Associated Press

Ohioans will be able to vote this November on whether they want to participate in the national health care overhaul.

Secretary of State Jon Husted said Tuesday that opponents to the overhaul collected nearly 427,000 valid signatures to get a constitutional amendment on the ballot. The measure needed roughly 385,000 signatures.

At question is a proposed amendment to Ohio's Constitution to keep people from being required to buy health insurance or face penalties. The federal mandate would go into effect in 2014, when new competitive insurance exchanges are scheduled to open.

Corn prices fell Monday after storms delivered rain to crops that had been baking in a heat wave across much of the Midwest.

Corn for December delivery fell 11 cents to settle at $6.745 a bushel. Other commodities were mixed as congressional leaders continued to debate ways to raise the U.S. debt limit, and cut spending.

Tea party activists in House Speaker John Boehner's district are offering him encouragement in the debt crisis negotiations.

They say they want to show support for Boehner's tough position in the showdown in Washington.

A couple hundred supporters, rallied Monday afternoon in West Chester Township. Boehner and other congressional leaders are working to find agreement on a deficit reduction plan with a stated Aug. 2 deadline

Cincinnati tea party leader Mike Wilson says he and others want Boehner to make sure there are significant federal spending cuts.

An Ohio storm knocked down a 10,000-pound granite replica of the Vietnam Veterans Memorial Wall.

The Blade of Toledo reports winds approaching 70 mph on Friday knocked over most sections of the 288-foot-long memorial. No one was hurt.

Wall manager Greg Welsh says it was the first time the replica, on display for a weekend festival, has ever gone down.

Volunteers worked for four hours to get the structure back up.

Organizers of the annual Vectren Dayton Air Show say attendance was down 15 percent amid the weekend's extreme heat and humidity.

A news release says an estimated 65,000 attended the show.

Officials with the air show said Monday that no other major problems were reported, though on Saturday, the show's general manager said that about a dozen people were treated for dehydration or heat exhaustion.

Officials in a league that offers baseball for kids with special mental and physical needs hope to expand and include more children from central Ohio.

The Columbus Dispatch reports the players in the Central Ohio Miracle League are assisted by student volunteers, and they play on a field that's designed to accommodate wheelchairs in Dublin.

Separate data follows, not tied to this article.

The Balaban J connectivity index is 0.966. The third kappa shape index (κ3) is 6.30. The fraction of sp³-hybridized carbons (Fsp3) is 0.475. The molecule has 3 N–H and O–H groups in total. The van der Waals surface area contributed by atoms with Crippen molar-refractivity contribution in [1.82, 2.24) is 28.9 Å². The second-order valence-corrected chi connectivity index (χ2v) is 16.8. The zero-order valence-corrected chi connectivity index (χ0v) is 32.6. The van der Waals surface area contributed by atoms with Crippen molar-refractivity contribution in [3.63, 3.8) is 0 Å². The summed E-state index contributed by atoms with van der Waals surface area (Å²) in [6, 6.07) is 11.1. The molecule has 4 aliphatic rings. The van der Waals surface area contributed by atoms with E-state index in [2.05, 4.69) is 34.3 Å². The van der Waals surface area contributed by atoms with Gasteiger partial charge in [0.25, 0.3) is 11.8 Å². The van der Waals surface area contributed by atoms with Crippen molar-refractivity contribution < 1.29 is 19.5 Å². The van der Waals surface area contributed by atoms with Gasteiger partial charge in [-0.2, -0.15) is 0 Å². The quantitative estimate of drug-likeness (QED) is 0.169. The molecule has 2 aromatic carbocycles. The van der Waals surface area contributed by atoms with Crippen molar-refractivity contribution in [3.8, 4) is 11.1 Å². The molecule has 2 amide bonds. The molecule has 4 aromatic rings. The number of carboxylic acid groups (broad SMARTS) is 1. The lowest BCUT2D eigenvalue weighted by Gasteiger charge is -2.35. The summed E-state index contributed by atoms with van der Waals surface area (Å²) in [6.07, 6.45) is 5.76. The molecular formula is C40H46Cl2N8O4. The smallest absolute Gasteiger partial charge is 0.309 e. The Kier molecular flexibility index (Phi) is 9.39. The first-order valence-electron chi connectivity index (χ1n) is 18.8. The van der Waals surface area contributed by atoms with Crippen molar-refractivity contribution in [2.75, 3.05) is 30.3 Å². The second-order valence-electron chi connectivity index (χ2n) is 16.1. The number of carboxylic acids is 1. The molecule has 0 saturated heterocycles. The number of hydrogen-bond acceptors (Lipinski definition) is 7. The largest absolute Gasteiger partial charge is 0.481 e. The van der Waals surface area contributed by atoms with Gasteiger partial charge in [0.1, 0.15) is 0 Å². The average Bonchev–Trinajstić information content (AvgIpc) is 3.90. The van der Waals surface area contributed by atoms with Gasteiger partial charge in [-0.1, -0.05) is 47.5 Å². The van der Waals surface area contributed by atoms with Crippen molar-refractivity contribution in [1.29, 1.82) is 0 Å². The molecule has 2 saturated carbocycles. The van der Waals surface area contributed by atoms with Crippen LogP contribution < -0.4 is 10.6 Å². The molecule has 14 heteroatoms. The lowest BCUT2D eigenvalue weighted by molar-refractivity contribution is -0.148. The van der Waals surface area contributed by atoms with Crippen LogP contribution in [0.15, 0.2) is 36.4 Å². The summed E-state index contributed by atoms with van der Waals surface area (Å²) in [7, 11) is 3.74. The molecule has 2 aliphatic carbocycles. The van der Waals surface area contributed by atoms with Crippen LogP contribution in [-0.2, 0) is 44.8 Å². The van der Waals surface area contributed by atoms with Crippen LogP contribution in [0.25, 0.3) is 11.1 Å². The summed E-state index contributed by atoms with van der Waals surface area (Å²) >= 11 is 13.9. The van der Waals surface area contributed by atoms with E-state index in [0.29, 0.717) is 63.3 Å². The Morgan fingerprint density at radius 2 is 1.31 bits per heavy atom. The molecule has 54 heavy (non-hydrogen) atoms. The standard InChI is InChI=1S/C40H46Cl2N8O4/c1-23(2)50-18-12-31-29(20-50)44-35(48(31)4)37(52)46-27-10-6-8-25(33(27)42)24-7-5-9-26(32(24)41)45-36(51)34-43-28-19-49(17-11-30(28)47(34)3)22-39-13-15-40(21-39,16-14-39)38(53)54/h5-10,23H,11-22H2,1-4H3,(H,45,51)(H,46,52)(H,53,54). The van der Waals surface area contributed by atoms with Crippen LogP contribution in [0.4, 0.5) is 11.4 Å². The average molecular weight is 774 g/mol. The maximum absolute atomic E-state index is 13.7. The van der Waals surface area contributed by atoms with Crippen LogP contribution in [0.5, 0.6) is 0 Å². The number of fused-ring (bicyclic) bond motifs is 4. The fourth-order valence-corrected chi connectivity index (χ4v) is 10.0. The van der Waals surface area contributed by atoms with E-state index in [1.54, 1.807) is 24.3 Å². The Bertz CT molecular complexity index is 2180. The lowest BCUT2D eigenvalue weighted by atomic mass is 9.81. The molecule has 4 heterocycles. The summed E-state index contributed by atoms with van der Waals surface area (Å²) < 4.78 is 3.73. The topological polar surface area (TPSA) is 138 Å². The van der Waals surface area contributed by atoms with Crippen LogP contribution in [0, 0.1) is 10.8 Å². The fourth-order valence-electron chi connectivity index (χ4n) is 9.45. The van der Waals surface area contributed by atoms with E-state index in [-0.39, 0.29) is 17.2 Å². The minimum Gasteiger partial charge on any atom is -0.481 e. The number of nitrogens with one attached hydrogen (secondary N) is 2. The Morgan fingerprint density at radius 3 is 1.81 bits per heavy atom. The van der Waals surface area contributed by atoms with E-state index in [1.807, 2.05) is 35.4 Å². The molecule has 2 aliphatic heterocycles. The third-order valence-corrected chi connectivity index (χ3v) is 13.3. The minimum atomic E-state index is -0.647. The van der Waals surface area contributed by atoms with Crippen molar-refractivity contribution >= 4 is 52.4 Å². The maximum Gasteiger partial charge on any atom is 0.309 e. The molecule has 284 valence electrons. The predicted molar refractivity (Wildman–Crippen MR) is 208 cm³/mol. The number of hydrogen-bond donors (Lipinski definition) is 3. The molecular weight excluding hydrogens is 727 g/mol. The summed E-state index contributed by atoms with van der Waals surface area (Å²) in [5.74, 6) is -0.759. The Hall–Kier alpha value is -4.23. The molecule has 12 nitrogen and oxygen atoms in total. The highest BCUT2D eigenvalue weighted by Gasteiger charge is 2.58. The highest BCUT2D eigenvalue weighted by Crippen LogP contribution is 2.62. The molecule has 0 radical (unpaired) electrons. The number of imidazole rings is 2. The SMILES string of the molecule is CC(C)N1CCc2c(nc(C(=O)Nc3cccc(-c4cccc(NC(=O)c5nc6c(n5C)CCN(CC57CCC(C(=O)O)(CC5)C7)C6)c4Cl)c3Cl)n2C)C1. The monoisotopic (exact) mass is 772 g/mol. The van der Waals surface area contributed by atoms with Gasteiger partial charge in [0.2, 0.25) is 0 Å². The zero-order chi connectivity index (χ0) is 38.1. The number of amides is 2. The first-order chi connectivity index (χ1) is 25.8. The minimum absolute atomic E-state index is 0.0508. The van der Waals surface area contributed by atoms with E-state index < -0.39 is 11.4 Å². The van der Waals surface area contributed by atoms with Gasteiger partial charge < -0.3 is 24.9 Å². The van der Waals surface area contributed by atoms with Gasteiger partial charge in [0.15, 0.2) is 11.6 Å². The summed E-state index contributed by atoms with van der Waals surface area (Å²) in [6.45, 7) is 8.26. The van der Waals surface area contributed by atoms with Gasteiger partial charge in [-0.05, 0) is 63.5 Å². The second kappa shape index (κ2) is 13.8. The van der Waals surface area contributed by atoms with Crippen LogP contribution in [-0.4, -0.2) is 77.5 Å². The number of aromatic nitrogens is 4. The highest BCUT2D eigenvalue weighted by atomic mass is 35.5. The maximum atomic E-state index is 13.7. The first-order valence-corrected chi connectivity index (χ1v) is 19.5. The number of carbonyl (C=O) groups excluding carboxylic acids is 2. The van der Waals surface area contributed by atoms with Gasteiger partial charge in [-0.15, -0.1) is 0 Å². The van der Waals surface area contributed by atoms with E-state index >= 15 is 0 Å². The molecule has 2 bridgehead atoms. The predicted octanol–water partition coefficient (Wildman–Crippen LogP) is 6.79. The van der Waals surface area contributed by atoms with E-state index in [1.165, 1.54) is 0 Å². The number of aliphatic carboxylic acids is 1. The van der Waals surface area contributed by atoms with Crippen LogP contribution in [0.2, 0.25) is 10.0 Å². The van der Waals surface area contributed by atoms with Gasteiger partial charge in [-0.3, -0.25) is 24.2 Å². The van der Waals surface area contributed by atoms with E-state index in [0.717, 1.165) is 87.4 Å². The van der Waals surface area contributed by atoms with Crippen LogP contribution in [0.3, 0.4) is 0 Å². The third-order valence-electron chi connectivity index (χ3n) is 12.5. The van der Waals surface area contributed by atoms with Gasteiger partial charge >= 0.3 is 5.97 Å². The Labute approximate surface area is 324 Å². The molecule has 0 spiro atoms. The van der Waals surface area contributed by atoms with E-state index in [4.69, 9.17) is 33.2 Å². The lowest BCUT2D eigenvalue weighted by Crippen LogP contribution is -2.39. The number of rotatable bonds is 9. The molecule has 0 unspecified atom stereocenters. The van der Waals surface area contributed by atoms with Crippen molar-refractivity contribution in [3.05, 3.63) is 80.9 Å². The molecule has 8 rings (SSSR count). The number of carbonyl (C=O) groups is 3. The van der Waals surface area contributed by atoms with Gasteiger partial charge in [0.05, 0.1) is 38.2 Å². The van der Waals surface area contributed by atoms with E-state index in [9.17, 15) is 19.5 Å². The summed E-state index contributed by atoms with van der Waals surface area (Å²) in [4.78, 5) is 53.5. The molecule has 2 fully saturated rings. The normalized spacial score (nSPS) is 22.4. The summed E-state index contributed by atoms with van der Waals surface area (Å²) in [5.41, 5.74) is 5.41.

League director Joe Fox says everyone gets to bat and no one is called out in the two-inning games, which always end up "magically tied."

Ohio is drying out and powering back up following storms with high winds that also dumped large amounts of rain.

More than 14,000 American Electric Power customers lost service. AEP still had nearly 4,000 out this morning (Monday), out of more than 5,000 utility customers without power statewide.

The Dayton Daily News reports lightning brought an early end to a major air show in Dayton, while the area's winds blew over a large tent at the National Museum of the U.S. Air Force, sending two people to the hospital with minor injuries.

The state school board says smoking should be banned not only inside Ohio school buildings but also on surrounding school property.

The Ohio Board of Education voted unanimously in favor of tobacco-free school campuses, including parking lots and athletic facilities. The recommendation approved earlier this month is just that: a recommendation that school systems may adopt or reject. It covers not only smoking but also smokeless tobacco.

Video cameras will be used in some U.S. district courts in Ohio in a national test to determine whether changes should be made to the long-standing ban on cameras in federal courts.

Three judges in the Southern District and four in the Northern District are participating. They're among more than 100 judges from 14 courts nationwide volunteering for the three-year digital video experiment.

The Ohio attorney general's office says its units that deal with Medicaid and workers' compensation fraud recovered a record-setting amount in the last fiscal year.

Attorney General Mike DeWine says more than $101 million was recovered by the Medicaid Fraud Control Unit, which secured 135 indictments and 121 convictions.

DeWine's office says the workers' compensation unit recovered nearly $1.9 million and had 99 indictments and 100 convictions.

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